8:1 There is therefore now no condemnation for those who are in Christ Jesus. 2 For the law of the Spirit of life has set you free in Christ Jesus from the law of sin and death. 3 For God has done what the law, weakened by the flesh, could not do. By sending his own Son in the likeness of sinful flesh and for sin, he condemned sin in the flesh, 4 in order that the righteous requirement of the law might be fulfilled in us, who walk not according to the flesh but according to the Spirit. 5 For those who live according to the flesh set their minds on the things of the flesh, but those who live according to the Spirit set their minds on the things of the Spirit. 6 For to set the mind on the flesh is death, but to set the mind on the Spirit is life and peace. 7 For the mind that is set on the flesh is hostile to God, for it does not submit to God’s law; indeed, it cannot. 8 Those who are in the flesh cannot please God. 9 You, however, are not in the flesh but in the Spirit, if in fact the Spirit of God dwells in you. Anyone who does not have the Spirit of Christ does not belong to him. 10 But if Christ is in you, although the body is dead because of sin, the Spirit is life because of righteousness. 11 If the Spirit of him who raised Jesus from the dead dwells in you, he who raised Christ Jesus from the dead will also give life to your mortal bodies through his Spirit who dwells in you.
– Romans 8:1-11
Holy Saturday. The liturgical year provides us with a walk through the life of Christ to remind us of the great and terrible and wonderful events in His life and the history of our salvation. How unfortunate so many fail to understand the Church’s liturgical calendar, as well as the meaning of the Sunday liturgy, which itself brings the life of Jesus to our hearts and minds each week.
What is the purpose of Holy Saturday? It is something of a “time between times.” It is as if everything pauses in Holy Week. It is not Maundy Thursday or Good Friday, with all the activity and betrayal leading to Christ’s crucifixion, death and burial. It is also not Easter Sunday, full of joy and celebration, as we run to the tomb and find that Jesus is risen! Risen, indeed. Holy Saturday is a different day in the calendar of the church year. It is the day when Jesus lay lifeless in the tomb, wrapped in burial cloths. It is not a day for raucous activity or just “going about one’s business.” It is a day for quiet, if possible, and for meditation. It is a day for pondering the great mystery of the suffering and death of Jesus for our sake — for your sins and mine.
Martin Luther wrote, “The whole value of the meditation of the suffering of Christ lies in this, that man should come to the knowledge of himself and sink and tremble….But if one does meditate rightly on the suffering of Christ for a day, an hour, or even a quarter of an hour, this we may confidently say is better than a whole year of fasting or psalm singing…because this reflection changes us wholly and makes us new, as once we were reborn in baptism” (from Martin Luther’s Easter Book, p. 69).
It would be easy for our meditation on Holy Saturday to lead us to guilt and despair, were it not, as St. Paul writes, that “There is therefore now no condemnation for those who are in Christ Jesus.” Let us then meditate and think on this, that we may be made new!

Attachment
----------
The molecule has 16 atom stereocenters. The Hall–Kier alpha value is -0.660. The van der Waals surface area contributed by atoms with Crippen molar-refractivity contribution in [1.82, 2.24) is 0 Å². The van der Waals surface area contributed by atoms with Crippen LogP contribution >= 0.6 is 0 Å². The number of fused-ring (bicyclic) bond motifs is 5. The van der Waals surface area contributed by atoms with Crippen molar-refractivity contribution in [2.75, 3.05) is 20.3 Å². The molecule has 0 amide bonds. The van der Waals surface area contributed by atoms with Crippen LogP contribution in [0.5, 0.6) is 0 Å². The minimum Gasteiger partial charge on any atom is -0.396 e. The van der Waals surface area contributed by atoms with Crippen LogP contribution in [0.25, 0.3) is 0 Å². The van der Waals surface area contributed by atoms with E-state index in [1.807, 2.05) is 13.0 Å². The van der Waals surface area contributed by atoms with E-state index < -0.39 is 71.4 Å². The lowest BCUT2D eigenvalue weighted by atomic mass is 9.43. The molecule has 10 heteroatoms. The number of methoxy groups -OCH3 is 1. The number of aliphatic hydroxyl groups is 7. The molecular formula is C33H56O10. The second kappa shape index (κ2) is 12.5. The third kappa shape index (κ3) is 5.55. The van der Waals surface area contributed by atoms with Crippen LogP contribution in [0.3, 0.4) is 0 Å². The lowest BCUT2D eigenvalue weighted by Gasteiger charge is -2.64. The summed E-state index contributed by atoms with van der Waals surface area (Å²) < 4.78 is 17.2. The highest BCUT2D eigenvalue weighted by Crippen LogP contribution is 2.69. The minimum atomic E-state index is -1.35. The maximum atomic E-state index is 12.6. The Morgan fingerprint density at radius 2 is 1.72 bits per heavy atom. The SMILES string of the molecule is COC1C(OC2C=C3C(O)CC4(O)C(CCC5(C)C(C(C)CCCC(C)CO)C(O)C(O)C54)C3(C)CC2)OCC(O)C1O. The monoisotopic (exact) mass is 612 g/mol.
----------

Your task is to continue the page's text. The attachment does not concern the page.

Prayer: Lord Jesus, through your suffering, death and resurrection, renew and enliven me. Amen.
Devotion written by the Rev. Dr. David M. Wendel
Lamentations 3:37–58 (Listen)
37 Who has spoken and it came to pass,
unless the Lord has commanded it?
38 Is it not from the mouth of the Most High
that good and bad come?
39 Why should a living man complain,
a man, about the punishment of his sins?
40 Let us test and examine our ways,
and return to the LORD!
41 Let us lift up our hearts and hands
to God in heaven:
42 “We have transgressed and rebelled,
and you have not forgiven.
43 “You have wrapped yourself with anger and pursued us,
killing without pity;
44 you have wrapped yourself with a cloud
so that no prayer can pass through.
45 You have made us scum and garbage
among the peoples.
46 “All our enemies
open their mouths against us;
47 panic and pitfall have come upon us,
devastation and destruction;
48 my eyes flow with rivers of tears
because of the destruction of the daughter of my people.
49 “My eyes will flow without ceasing,
50 until the LORD from heaven
looks down and sees;
51 my eyes cause me grief
at the fate of all the daughters of my city.
52 “I have been hunted like a bird
by those who were my enemies without cause;
53 they flung me alive into the pit
and cast stones on me;
54 water closed over my head;
I said, ‘I am lost.’
55 “I called on your name, O LORD,
from the depths of the pit;
56 you heard my plea, ‘Do not close
your ear to my cry for help!’
57 You came near when I called on you;
you said, ‘Do not fear!’
58 “You have taken up my cause, O Lord;
you have redeemed my life.
Hebrews 4 (Listen)
4:1 Therefore, while the promise of entering his rest still stands, let us fear lest any of you should seem to have failed to reach it. 2 For good news came to us just as to them, but the message they heard did not benefit them, because they were not united by faith with those who listened. 3 For we who have believed enter that rest, as he has said,
“As I swore in my wrath,
‘They shall not enter my rest,’”
although his works were finished from the foundation of the world. 4 For he has somewhere spoken of the seventh day in this way: “And God rested on the seventh day from all his works.” 5 And again in this passage he said,
“They shall not enter my rest.”
6 Since therefore it remains for some to enter it, and those who formerly received the good news failed to enter because of disobedience, 7 again he appoints a certain day, “Today,” saying through David so long afterward, in the words already quoted,
“Today, if you hear his voice,
do not harden your hearts.”
8 For if Joshua had given them rest, God would not have spoken of another day later on. 9 So then, there remains a Sabbath rest for the people of God, 10 for whoever has entered God’s rest has also rested from his works as God did from his.